"Nothing is good or bad, but thinking makes it so."
What is R.E.B.T? Our focus is on R.E.B.T. - The original, short term, Cognitive Behavioral Psychotherapy.
R.E.B.T. was developed by Albert Ellis over 45 years ago to be a more effective, short term, alternative to psychodynamic psychotherapy.
It is based on the work of the Greek philosopher Epictitus who maintained that it is NOT the facts that disturb us but rather our thoughts about those facts. This point of view is also reflected by Shakespear's Hamlet who says, "Nothing is good or bad but thinking makes it so." Readers of the old testament will also be familiar with the concept as it appears in Proverbs - "As a man thinketh in his heart, so is he.
This boils down to a central concept that maintains that we are in charge of our own emotions. Nothing, and no one can MAKE us think, act or feel unless we "give them permission to."
Take the example of someone who has just lost a job. That event is certainly undesireable, probably unfortunate, and possibly unpleasent. How do people who lose jobs act, think or feel. Some people might respond to this question by saying,"Losing the job MAKES me feel anxious." However, not everyone who loses a job will invariably feel anxious. Some might feel anger, or depression, or even relief. Why? Each person feels different emotions because each person thinks about job loss in a different way.
Contrary to popular opinion you CAN help the way you think. REBT and other cognitve therapists, help their clients by helping them learn the tools to think more effectively about their world, themselves and others. When a person straightens out his/her crooked thinking not only do they think more effectively, but they also act and feel more effectively as well. In this way their clients not only feel better but also learn to get better.
Feeling Better vs Getting Better Most people who become psychologists, or who enter ANY of the helping professions for that matter, do so in order to "help people". But, help people to do what?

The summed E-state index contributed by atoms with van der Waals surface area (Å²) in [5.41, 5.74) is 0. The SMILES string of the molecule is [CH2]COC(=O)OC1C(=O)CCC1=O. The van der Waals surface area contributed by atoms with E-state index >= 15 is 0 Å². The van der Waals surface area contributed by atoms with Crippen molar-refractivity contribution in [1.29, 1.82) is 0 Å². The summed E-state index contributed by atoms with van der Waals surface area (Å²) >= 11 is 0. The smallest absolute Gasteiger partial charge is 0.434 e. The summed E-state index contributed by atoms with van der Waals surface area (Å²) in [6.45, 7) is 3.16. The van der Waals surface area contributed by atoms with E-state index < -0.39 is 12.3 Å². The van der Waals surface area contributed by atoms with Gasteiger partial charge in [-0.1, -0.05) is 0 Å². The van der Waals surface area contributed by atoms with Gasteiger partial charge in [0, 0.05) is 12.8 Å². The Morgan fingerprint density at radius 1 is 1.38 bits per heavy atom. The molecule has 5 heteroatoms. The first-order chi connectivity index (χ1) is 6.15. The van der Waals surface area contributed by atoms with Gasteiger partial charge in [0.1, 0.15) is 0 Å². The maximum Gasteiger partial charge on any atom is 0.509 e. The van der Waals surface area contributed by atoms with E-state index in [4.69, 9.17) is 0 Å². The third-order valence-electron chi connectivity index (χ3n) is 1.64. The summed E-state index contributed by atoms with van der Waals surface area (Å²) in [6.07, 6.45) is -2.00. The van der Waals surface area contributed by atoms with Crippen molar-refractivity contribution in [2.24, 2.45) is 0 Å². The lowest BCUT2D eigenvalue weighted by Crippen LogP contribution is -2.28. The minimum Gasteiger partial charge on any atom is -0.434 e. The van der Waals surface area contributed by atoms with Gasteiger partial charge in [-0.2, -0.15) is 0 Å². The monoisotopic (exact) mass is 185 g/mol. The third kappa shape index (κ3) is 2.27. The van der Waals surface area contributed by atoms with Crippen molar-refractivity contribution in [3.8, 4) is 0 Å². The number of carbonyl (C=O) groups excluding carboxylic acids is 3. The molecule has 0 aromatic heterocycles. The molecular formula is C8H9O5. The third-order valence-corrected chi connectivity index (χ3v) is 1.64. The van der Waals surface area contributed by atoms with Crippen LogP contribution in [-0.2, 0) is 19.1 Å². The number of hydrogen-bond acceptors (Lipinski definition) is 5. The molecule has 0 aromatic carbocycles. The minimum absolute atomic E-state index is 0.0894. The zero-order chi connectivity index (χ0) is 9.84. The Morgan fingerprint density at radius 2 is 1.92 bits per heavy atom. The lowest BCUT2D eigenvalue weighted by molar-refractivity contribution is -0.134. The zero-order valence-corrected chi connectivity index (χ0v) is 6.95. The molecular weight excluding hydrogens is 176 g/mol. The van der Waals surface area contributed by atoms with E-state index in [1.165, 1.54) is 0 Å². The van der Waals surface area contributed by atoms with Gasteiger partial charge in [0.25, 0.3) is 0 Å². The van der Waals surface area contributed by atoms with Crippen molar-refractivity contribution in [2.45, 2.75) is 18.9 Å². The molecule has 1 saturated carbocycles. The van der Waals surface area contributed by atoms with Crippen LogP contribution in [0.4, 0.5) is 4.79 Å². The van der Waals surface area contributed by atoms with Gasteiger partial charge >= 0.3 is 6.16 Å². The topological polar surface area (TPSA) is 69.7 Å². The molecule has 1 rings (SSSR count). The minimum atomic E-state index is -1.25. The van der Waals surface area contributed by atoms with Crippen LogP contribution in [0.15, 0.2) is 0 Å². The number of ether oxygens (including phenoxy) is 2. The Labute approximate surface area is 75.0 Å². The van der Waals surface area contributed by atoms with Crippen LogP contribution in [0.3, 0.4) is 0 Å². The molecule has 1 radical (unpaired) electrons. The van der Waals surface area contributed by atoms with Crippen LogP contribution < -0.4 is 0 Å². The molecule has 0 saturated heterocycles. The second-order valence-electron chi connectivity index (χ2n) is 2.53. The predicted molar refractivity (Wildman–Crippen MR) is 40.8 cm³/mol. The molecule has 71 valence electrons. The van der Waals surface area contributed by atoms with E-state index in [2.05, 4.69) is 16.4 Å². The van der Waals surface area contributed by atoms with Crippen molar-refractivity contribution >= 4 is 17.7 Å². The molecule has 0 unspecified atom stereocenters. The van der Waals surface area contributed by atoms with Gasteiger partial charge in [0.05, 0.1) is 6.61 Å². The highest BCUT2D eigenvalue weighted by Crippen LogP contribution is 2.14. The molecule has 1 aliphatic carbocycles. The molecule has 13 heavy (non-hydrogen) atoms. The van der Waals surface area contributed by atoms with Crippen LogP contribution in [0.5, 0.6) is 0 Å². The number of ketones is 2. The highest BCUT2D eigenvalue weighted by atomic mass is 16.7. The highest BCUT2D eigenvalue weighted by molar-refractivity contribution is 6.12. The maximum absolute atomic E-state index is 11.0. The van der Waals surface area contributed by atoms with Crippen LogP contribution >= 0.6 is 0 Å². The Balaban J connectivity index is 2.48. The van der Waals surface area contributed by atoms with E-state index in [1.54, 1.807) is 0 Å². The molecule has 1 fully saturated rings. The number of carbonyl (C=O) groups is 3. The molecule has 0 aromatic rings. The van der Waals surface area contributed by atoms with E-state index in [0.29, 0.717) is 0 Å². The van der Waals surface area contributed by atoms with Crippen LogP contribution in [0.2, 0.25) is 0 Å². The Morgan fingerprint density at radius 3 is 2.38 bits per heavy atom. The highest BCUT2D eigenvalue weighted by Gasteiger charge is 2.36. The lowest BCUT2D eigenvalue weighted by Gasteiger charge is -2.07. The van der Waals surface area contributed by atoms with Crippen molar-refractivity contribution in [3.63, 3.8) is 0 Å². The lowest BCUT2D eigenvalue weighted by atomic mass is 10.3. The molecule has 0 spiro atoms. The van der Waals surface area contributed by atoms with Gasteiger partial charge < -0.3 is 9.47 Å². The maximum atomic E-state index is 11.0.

Let's look at another example. Suppose someone is feeling anxiety about how well they did after speaking up at a town meeting or PTA event? She is anxious about the results of her poor performance. She is scared that if she said something dumb that it might mean that she is a "dumb" person and therefore untrustworthy to have, or state, an opinion. These beliefs and emotions are so disturbing that she is beginning to feel overwhelmed or immobilized by them and is now fearful about going to the next meeting.
We can help her "feel" better by pointing out to her that people in the audience probably did NOT think that she said something dumb. She could interview audience members to discover the truth of the matter. She might "feel better" as a result of this assignment. She also might "feel better" is she realizes that other people also said some pretty dumb things at the meeting. However, if this is the only help provided she probably will not get better, since she is still disturbable.
REBT practitioners help their clients GET Better by helping them become undisturbable (or less disturbable) in the face of unpleasent, unwanted, or unfortunate life experiences. It is relatively easy to be happy and high functioning when things are going well, the real problem is staying realtively happy and high functioning when things are going poorly.
Nobody wants to say dumb things... but, unfortunately, human beings frequently say, and do, many dumb things. By helping her recognize, and fully internalize, that even if she said a dumb thing she would never become a dumb person we help her develop a set of tools to help her not only feel better, but get better.